Theatre 503, London SW11
Opened 13 May, 2010

Here is that rarity: a new play consisting largely of interwoven monologues, whose author and characters are not Irish. J.T. Rogers’ 2004 play (receiving its British première at the pub theatre which recently won the Olivier award for Best New Play for The Mountaintop) deals with a family of the New York haute-bourgeoisie: Central Park apartment, Swiss villa and in particular their “usual” hotel room in Rome, where the three narrators coincide in space but not in time. Lilian is a self-possessed woman of a certain age, June her daughter, Nathan an economist colleague of her husband’s.

As the first half unfolds (with occasional brief flashbacks in which performers play assorted cameos and, sometimes, their main characters in the past), we gain an insight into the three personalities, their attitudes to travel, personal and world history. Gradually, however, it becomes apparent that the story we are piecing together centres on the two absent figures: Lilian’s husband Arthur, whom it transpires Nathan has been cuckolding for years, and June’s twin brother Paul. Arthur died some time before even the earliest of the three time-streams; as for Paul, that is the mystery at the heart of the tale.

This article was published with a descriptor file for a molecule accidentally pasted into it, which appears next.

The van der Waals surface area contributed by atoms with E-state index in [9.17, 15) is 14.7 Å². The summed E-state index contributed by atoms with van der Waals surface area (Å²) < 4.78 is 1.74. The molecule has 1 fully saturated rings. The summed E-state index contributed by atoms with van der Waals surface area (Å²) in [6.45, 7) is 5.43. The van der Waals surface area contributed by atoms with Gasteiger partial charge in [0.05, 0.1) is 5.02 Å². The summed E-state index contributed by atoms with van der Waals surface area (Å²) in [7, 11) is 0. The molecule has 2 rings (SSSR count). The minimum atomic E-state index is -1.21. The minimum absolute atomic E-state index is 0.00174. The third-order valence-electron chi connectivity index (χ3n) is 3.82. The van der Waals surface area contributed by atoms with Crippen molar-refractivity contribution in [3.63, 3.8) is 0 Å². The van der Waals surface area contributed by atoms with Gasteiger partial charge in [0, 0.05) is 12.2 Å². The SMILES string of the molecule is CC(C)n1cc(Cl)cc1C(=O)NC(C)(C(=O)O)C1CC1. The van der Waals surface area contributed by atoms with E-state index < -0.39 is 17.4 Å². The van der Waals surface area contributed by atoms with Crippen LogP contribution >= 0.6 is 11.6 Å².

In the second half we begin to see the characters interacting with each other, at least in their own retrospective accounts, rather than glimpsing them on the margins of other stories. We begin to discern a family perhaps too hermetically sealed and possessive of each other, whose members consequently have difficulty finding or accepting roles for themselves as autonomous individuals. We also glimpse, as it were through the cracks in the main story, that this detachment from the world is a matter of social and professional as well as personal psychology. The boredom and slight contempt they feel for their various fellow travellers, and Paul’s impulse to become an aid worker, faintly suggest a culpable upper-middle-class complacency reminiscent of that which infuses the plays of Wallace Shawn.

Also as with Shawn’s plays, I am afraid, the piece also feels rather as if actually becoming explicit at any point were somehow infra dig. Sorcha Cusack, Miranda Foster and Barry Stanton are the kind of big-hitting cast that Theatre 503 can now attract, but like the titular island’s relationship to Africa, the play stands a little way off the coast of being engaging.

Written for the Financial Times.

Copyright © Ian Shuttleworth; all rights reserved.

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